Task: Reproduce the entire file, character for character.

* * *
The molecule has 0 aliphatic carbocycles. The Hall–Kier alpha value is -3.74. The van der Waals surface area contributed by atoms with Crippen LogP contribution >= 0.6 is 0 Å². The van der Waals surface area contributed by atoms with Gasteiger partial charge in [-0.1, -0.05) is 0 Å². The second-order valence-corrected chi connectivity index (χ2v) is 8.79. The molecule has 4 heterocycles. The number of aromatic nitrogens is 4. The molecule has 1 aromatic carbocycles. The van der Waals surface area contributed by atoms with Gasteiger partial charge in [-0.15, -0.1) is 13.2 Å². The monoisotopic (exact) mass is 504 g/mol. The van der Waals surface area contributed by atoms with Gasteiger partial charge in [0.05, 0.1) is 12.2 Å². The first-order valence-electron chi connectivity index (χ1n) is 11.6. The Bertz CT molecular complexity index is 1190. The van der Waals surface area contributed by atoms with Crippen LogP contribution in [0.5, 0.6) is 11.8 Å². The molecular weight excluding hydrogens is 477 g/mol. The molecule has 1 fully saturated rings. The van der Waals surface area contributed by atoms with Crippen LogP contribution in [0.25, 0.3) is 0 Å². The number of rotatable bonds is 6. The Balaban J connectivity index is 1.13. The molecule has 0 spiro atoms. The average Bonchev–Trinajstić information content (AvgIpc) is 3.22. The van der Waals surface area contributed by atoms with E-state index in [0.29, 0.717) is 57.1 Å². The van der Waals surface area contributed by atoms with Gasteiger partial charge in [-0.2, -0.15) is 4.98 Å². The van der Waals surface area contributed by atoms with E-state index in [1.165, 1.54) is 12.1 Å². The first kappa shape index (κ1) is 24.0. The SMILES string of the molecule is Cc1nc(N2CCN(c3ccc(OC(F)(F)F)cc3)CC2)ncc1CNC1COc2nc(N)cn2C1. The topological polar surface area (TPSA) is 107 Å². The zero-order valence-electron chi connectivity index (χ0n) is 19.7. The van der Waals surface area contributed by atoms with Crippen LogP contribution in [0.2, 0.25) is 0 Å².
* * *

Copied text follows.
The molecule has 0 aliphatic carbocycles. The Hall–Kier alpha value is -3.74. The van der Waals surface area contributed by atoms with Crippen LogP contribution >= 0.6 is 0 Å². The van der Waals surface area contributed by atoms with Gasteiger partial charge in [-0.1, -0.05) is 0 Å². The second-order valence-corrected chi connectivity index (χ2v) is 8.79. The molecule has 4 heterocycles. The number of aromatic nitrogens is 4. The molecule has 1 aromatic carbocycles. The van der Waals surface area contributed by atoms with Gasteiger partial charge in [-0.15, -0.1) is 13.2 Å². The monoisotopic (exact) mass is 504 g/mol. The van der Waals surface area contributed by atoms with Gasteiger partial charge in [0.05, 0.1) is 12.2 Å². The first-order valence-electron chi connectivity index (χ1n) is 11.6. The Bertz CT molecular complexity index is 1190. The van der Waals surface area contributed by atoms with Crippen LogP contribution in [0.5, 0.6) is 11.8 Å². The molecular weight excluding hydrogens is 477 g/mol. The molecule has 1 fully saturated rings. The van der Waals surface area contributed by atoms with Crippen LogP contribution in [0.25, 0.3) is 0 Å². The number of rotatable bonds is 6. The Balaban J connectivity index is 1.13. The molecule has 0 spiro atoms. The average Bonchev–Trinajstić information content (AvgIpc) is 3.22. The van der Waals surface area contributed by atoms with E-state index in [0.29, 0.717) is 57.1 Å². The van der Waals surface area contributed by atoms with Gasteiger partial charge in [-0.2, -0.15) is 4.98 Å². The van der Waals surface area contributed by atoms with E-state index in [1.165, 1.54) is 12.1 Å². The first kappa shape index (κ1) is 24.0. The SMILES string of the molecule is Cc1nc(N2CCN(c3ccc(OC(F)(F)F)cc3)CC2)ncc1CNC1COc2nc(N)cn2C1. The topological polar surface area (TPSA) is 107 Å². The zero-order valence-electron chi connectivity index (χ0n) is 19.7. The van der Waals surface area contributed by atoms with Crippen LogP contribution in [0.2, 0.25) is 0 Å².